It wasn’t expected to be a difficult journey. Arellano was familiar with the United States, spoke fluent English and had been a migrant farmworker in Iowa. The couple had other relatives in Texas, and their car carried Texas license plates and election stickers promoting a relative running for sheriff in Zavala County.
By daybreak, though, the family was dead.
A ranch hand discovered the carnage -- Arellano’s body was found near a water trough, inside a barbed wire fence line not far from Highway 277. His wife’s body was in a ditch about a mile south. Her sister-in-law’s body was in some brush a few feet away. The children were nearer their father, in the rocks and shrubs usually occupied by goats, snakes and armadillos.
Amazingly, Leticia, shot twice between the eyes, was alive. So was her brother, Manuel Jr., also shot in the head and stabbed. Leticia died two days later. Manuel Jr. survived, and underwent multiple brain surgeries.
Some two weeks after his attack, the boy was able to tell authorities about a white man, “a big cowboy,” who was helping them, then killed his father.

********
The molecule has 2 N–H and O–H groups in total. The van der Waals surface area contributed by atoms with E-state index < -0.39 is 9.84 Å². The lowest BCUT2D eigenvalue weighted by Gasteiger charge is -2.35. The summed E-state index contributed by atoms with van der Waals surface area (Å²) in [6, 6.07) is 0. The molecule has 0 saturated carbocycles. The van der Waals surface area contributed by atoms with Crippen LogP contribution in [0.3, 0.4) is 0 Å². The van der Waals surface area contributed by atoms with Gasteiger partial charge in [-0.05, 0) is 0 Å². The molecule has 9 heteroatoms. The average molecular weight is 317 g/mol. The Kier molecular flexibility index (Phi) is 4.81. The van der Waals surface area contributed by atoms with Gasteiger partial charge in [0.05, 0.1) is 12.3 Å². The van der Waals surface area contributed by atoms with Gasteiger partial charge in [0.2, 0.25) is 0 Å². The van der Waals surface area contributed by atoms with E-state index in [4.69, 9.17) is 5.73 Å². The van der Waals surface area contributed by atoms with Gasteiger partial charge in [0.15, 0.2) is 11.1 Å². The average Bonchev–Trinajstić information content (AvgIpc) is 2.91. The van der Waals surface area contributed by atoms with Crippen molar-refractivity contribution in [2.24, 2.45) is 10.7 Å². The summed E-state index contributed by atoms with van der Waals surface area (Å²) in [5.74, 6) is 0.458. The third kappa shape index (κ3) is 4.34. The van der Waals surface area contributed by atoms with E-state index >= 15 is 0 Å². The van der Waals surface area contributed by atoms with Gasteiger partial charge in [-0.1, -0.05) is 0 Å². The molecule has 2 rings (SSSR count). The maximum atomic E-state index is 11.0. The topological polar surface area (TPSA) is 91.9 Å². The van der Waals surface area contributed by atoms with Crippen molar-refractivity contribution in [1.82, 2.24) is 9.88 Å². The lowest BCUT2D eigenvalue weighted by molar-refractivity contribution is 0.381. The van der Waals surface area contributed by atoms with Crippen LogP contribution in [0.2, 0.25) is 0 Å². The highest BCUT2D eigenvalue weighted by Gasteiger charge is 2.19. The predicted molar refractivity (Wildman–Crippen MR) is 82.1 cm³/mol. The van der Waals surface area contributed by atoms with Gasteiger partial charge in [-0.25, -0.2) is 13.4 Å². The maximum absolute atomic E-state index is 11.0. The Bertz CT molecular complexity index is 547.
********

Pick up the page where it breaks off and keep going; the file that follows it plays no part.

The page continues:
Based on information from a Sonora service station attendant who repaired the tire for the family, police distributed a sketch of a possible suspect -- a tall, sandy-haired man in his 30s, wearing a straw cowboy hat and driving a pickup truck. He apparently had given the family a ride 30 miles north to the service station before heading back with them to where the car was stranded.
The car was found about eight miles south of the bodies, still with a flat tire.
Several people were brought in for questioning. The attendant couldn’t identify any of them as the man he saw. No charges were filed.
The .22-caliber murder weapon never was found. Investigators weren’t even certain how many suspects to hunt.
By 1982, the investigation had turned cold after producing thousands of pages of documentation, Long said.
“It had been worked to exhaustion,” he said.